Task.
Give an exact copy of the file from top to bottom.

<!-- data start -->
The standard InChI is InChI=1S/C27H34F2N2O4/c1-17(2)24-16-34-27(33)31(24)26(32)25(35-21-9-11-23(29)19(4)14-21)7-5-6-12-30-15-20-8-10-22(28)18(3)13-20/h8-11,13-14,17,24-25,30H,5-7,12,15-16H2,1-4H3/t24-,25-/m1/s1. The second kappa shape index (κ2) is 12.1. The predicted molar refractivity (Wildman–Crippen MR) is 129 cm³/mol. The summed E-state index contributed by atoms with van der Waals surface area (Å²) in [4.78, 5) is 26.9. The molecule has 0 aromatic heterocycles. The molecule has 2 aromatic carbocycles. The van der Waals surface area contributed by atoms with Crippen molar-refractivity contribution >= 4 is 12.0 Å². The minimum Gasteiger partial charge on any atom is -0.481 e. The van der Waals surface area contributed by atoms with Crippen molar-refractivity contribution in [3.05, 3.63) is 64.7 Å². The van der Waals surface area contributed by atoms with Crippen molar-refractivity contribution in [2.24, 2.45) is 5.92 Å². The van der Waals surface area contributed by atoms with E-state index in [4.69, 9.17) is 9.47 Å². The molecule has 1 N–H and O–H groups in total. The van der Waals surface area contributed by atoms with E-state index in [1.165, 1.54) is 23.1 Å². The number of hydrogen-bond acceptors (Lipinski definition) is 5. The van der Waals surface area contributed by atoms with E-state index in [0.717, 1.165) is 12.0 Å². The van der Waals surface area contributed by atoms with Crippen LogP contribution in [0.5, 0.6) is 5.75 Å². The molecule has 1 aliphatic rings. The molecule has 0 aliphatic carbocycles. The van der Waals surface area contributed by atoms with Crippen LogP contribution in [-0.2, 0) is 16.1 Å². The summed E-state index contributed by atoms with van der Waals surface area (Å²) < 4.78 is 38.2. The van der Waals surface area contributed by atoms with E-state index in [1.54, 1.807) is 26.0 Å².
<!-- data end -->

The standard InChI is InChI=1S/C27H34F2N2O4/c1-17(2)24-16-34-27(33)31(24)26(32)25(35-21-9-11-23(29)19(4)14-21)7-5-6-12-30-15-20-8-10-22(28)18(3)13-20/h8-11,13-14,17,24-25,30H,5-7,12,15-16H2,1-4H3/t24-,25-/m1/s1. The second kappa shape index (κ2) is 12.1. The predicted molar refractivity (Wildman–Crippen MR) is 129 cm³/mol. The summed E-state index contributed by atoms with van der Waals surface area (Å²) in [4.78, 5) is 26.9. The molecule has 0 aromatic heterocycles. The molecule has 2 aromatic carbocycles. The van der Waals surface area contributed by atoms with Crippen molar-refractivity contribution >= 4 is 12.0 Å². The minimum Gasteiger partial charge on any atom is -0.481 e. The van der Waals surface area contributed by atoms with Crippen molar-refractivity contribution in [3.05, 3.63) is 64.7 Å². The van der Waals surface area contributed by atoms with Crippen molar-refractivity contribution in [2.24, 2.45) is 5.92 Å². The van der Waals surface area contributed by atoms with E-state index in [4.69, 9.17) is 9.47 Å². The molecule has 1 N–H and O–H groups in total. The van der Waals surface area contributed by atoms with E-state index in [1.165, 1.54) is 23.1 Å². The number of hydrogen-bond acceptors (Lipinski definition) is 5. The van der Waals surface area contributed by atoms with E-state index in [0.717, 1.165) is 12.0 Å². The van der Waals surface area contributed by atoms with Crippen LogP contribution in [0.5, 0.6) is 5.75 Å². The molecule has 1 aliphatic rings. The molecule has 0 aliphatic carbocycles. The van der Waals surface area contributed by atoms with Crippen LogP contribution in [-0.2, 0) is 16.1 Å². The summed E-state index contributed by atoms with van der Waals surface area (Å²) < 4.78 is 38.2. The van der Waals surface area contributed by atoms with E-state index in [1.54, 1.807) is 26.0 Å².